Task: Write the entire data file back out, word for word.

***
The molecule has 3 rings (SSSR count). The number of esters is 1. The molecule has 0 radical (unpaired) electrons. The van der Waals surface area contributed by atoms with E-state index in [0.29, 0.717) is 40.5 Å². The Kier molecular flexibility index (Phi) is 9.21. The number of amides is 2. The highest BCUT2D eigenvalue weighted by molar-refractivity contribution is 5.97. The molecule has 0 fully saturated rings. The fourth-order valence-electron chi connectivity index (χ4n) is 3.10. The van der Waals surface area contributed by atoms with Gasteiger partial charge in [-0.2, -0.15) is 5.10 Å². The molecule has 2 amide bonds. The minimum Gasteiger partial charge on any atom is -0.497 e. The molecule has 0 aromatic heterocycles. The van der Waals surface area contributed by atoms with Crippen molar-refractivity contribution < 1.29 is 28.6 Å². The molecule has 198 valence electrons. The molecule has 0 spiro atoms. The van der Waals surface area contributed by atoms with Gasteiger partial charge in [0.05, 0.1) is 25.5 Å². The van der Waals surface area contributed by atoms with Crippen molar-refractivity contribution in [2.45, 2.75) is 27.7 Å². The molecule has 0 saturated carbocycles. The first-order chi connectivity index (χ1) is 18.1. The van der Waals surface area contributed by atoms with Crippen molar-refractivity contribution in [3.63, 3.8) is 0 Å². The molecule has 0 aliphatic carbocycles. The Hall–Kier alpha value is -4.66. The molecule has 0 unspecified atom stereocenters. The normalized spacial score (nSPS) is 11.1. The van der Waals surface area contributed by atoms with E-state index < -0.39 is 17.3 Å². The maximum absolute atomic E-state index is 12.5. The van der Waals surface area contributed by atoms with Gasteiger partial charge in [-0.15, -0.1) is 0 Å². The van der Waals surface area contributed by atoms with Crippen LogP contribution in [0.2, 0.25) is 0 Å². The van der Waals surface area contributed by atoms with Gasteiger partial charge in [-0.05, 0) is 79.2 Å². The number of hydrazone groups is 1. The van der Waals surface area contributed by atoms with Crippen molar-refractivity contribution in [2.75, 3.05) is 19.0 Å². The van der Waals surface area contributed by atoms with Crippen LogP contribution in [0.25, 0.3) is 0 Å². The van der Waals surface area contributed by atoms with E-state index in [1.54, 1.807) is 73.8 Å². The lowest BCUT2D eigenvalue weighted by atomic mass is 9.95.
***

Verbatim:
The molecule has 3 rings (SSSR count). The number of esters is 1. The molecule has 0 radical (unpaired) electrons. The van der Waals surface area contributed by atoms with E-state index in [0.29, 0.717) is 40.5 Å². The Kier molecular flexibility index (Phi) is 9.21. The number of amides is 2. The highest BCUT2D eigenvalue weighted by molar-refractivity contribution is 5.97. The molecule has 0 fully saturated rings. The fourth-order valence-electron chi connectivity index (χ4n) is 3.10. The van der Waals surface area contributed by atoms with Gasteiger partial charge in [-0.2, -0.15) is 5.10 Å². The molecule has 2 amide bonds. The minimum Gasteiger partial charge on any atom is -0.497 e. The molecule has 0 aromatic heterocycles. The van der Waals surface area contributed by atoms with Crippen molar-refractivity contribution < 1.29 is 28.6 Å². The molecule has 198 valence electrons. The molecule has 0 spiro atoms. The van der Waals surface area contributed by atoms with Gasteiger partial charge in [0.05, 0.1) is 25.5 Å². The van der Waals surface area contributed by atoms with Crippen molar-refractivity contribution in [2.45, 2.75) is 27.7 Å². The molecule has 0 saturated carbocycles. The first-order chi connectivity index (χ1) is 18.1. The van der Waals surface area contributed by atoms with Crippen molar-refractivity contribution in [3.63, 3.8) is 0 Å². The molecule has 0 aliphatic carbocycles. The Hall–Kier alpha value is -4.66. The molecule has 0 unspecified atom stereocenters. The normalized spacial score (nSPS) is 11.1. The van der Waals surface area contributed by atoms with E-state index < -0.39 is 17.3 Å². The maximum absolute atomic E-state index is 12.5. The van der Waals surface area contributed by atoms with Gasteiger partial charge in [-0.15, -0.1) is 0 Å². The van der Waals surface area contributed by atoms with Crippen LogP contribution in [0.2, 0.25) is 0 Å². The van der Waals surface area contributed by atoms with Gasteiger partial charge in [-0.05, 0) is 79.2 Å². The number of hydrazone groups is 1. The van der Waals surface area contributed by atoms with Crippen molar-refractivity contribution in [2.75, 3.05) is 19.0 Å². The van der Waals surface area contributed by atoms with Crippen LogP contribution in [0.25, 0.3) is 0 Å². The van der Waals surface area contributed by atoms with E-state index in [1.54, 1.807) is 73.8 Å². The lowest BCUT2D eigenvalue weighted by atomic mass is 9.95.